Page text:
The programme is co-led by Frances-Anne Solomon, Founder and Executive Director of CineFAM, and CEO of the CaribbeanTales Media Group, and South African Producer Zikethiwe Ngcobo of Johannesburg-based Fuzebox Entertainment. Solomon also has the African Premiere of her film Hero, in the DIFF programme, and will be in attendance at the festival and mart.

“We are honoured to have the spotlight on Canada this year. This provides a vital opportunity for filmmakers to cultivate and develop international relationships, and lead to co-productions between Canada and South Africa,” said Christa Dickenson, Executive Director at Telefilm Canada. “Partnerships like this allow us both to reach audiences on a greater international scale and help to ensure the sustainability of our creative industries. We are very proud of the diversity and talent represented by the films selected in the ‘Country in Focus’ programme as well.”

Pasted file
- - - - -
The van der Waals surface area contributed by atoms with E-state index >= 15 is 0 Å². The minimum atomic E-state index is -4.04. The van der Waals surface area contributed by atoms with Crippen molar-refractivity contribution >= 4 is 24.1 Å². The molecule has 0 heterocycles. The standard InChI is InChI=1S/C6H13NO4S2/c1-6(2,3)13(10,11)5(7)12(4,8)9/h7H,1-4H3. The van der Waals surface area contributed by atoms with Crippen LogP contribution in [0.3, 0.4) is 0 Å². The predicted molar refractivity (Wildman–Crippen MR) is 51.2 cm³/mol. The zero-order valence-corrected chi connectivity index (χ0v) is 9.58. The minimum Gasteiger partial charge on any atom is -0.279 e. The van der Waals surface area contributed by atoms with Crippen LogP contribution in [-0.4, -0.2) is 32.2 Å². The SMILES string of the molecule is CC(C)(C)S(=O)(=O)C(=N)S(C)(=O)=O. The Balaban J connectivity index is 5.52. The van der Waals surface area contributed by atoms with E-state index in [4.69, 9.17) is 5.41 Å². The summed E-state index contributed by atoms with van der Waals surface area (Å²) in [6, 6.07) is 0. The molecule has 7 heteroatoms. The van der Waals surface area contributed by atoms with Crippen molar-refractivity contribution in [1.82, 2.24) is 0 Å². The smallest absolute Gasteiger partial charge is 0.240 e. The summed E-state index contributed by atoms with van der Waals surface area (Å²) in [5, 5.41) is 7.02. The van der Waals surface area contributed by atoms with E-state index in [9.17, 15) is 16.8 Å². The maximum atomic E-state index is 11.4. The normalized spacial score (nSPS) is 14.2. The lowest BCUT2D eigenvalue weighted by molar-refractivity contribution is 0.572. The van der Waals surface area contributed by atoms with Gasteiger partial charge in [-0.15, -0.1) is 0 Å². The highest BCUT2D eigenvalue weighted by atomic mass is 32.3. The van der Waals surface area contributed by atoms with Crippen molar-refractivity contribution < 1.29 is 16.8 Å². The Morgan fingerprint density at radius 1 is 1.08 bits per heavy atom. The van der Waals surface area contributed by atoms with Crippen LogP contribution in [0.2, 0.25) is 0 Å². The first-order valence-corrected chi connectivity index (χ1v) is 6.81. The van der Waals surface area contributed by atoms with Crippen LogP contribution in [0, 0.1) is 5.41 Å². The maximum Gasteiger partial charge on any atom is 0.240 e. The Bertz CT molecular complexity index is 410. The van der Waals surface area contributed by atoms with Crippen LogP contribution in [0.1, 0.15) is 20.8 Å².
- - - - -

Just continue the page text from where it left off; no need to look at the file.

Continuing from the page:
“The High Commission of Canada in South Africa is proud to support DIFF for its 40th edition and DFM on its 10th anniversary. DIFF and DFM are important events for both Canadians and South Africans today because South Africa and Canada’s relationship is based on the common shared values of equality, democracy, peace, security and prosperity. The union between South Africa and Canada continues to grow and form new partnerships while cementing and enhancing old ones.” – High Commission of Canada in South Africa.